Under such settings, standard RL methods don’t work very well. In a paper published at the 2019 International Conference on Machine Learning (ICML), titled “Collaborative Evolutionary Reinforcement Learning” (CERL), we showed that combining Deep RL with evolutionary search allowed us to scale to large action spaces and sparse reward settings with minimal hyper-parameter tuning or reward engineering. We were able to accomplish this and still achieve near state-of-the-art performance on several benchmarks. At the 2020 ICML conference, in our paper “Evolutionary Reinforcement Learning for Sample-Efficient Multiagent Coordination” (MERL), we demonstrated state-of-the-art results on several multiagent coordination settings.
Figure 2 shows the basic idea. A population of learners, codified as DNNs, train using fast policy gradients. Each learner represents a partial and suboptimal solution to the problem. It’s suboptimal because they train on sparse reward signals obtained only once at the end of an episode. Another population of neural network policies trains completely gradient-free using an evolutionary algorithm (EA). EAs are known to converge to the optimal solution given infinite time. To speed up the EA, we inject the partial solutions from the learner population into the EA population, essentially biasing the EA process to search around them. We show that this significantly accelerates EA search and that overall, this process requires a smaller number of samples to reach state-of-the-art performance even when we accumulate all samples consumed by all members of both populations.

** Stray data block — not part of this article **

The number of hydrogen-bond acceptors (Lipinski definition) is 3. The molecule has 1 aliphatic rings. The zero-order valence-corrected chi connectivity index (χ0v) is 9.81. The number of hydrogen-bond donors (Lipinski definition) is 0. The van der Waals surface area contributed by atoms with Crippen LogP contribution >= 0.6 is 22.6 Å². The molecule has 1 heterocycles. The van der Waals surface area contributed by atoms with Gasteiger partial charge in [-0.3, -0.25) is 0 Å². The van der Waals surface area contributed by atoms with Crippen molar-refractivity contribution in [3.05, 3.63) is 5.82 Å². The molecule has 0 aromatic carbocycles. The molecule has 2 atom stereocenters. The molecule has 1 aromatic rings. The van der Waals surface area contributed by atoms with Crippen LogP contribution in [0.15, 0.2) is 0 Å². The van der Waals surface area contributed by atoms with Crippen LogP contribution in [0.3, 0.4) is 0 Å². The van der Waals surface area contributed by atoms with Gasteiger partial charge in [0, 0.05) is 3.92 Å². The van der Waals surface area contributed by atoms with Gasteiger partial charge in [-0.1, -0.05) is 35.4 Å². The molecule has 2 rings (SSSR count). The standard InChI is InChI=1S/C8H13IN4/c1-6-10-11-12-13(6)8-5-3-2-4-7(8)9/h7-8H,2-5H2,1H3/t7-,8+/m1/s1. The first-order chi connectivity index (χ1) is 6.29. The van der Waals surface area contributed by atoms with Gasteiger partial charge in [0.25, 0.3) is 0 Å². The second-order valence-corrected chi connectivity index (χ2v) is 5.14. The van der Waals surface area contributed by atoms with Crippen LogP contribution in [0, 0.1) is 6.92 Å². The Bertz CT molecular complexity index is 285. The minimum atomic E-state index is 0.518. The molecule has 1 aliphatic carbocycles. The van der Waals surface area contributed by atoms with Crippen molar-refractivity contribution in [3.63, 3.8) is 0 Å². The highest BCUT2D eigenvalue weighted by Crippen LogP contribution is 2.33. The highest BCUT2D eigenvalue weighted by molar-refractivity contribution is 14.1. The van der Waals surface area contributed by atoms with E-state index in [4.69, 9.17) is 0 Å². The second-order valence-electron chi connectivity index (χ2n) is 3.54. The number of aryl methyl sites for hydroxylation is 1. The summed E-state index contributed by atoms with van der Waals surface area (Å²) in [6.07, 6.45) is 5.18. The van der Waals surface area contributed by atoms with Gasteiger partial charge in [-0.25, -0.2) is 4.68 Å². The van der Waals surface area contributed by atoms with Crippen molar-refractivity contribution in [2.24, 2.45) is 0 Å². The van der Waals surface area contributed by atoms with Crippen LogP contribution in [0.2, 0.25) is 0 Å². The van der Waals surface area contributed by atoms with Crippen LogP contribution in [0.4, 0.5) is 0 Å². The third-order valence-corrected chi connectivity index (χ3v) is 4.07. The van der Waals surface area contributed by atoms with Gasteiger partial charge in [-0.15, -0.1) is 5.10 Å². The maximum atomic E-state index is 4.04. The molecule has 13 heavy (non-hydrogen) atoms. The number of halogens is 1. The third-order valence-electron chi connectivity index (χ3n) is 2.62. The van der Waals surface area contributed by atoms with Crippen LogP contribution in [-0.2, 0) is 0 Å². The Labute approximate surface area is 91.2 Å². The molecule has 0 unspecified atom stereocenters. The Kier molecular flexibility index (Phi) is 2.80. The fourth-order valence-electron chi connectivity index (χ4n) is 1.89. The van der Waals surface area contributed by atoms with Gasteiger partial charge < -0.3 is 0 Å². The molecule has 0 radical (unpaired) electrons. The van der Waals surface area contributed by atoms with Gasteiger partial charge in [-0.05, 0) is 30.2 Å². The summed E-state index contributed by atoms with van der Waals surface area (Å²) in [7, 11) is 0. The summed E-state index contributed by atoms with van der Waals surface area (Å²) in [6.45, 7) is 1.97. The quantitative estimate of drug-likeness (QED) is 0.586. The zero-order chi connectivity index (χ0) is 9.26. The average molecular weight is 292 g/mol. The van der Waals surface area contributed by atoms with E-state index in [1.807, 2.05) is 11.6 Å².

Figure 2: Collaborative Evolutionary Reinforcement Learning (CERL)
In our latest paper that was presented at the 2021 International Conference on Learning Representatives (ICLR), titled “Optimizing Memory Placement using Evolutionary Graph Reinforcement Learning” (EGRL), we extend this idea. We look at the problem of optimally mapping and executing portions of a workload on a hardware target to various onboard memory components. We call this the memory placement problem.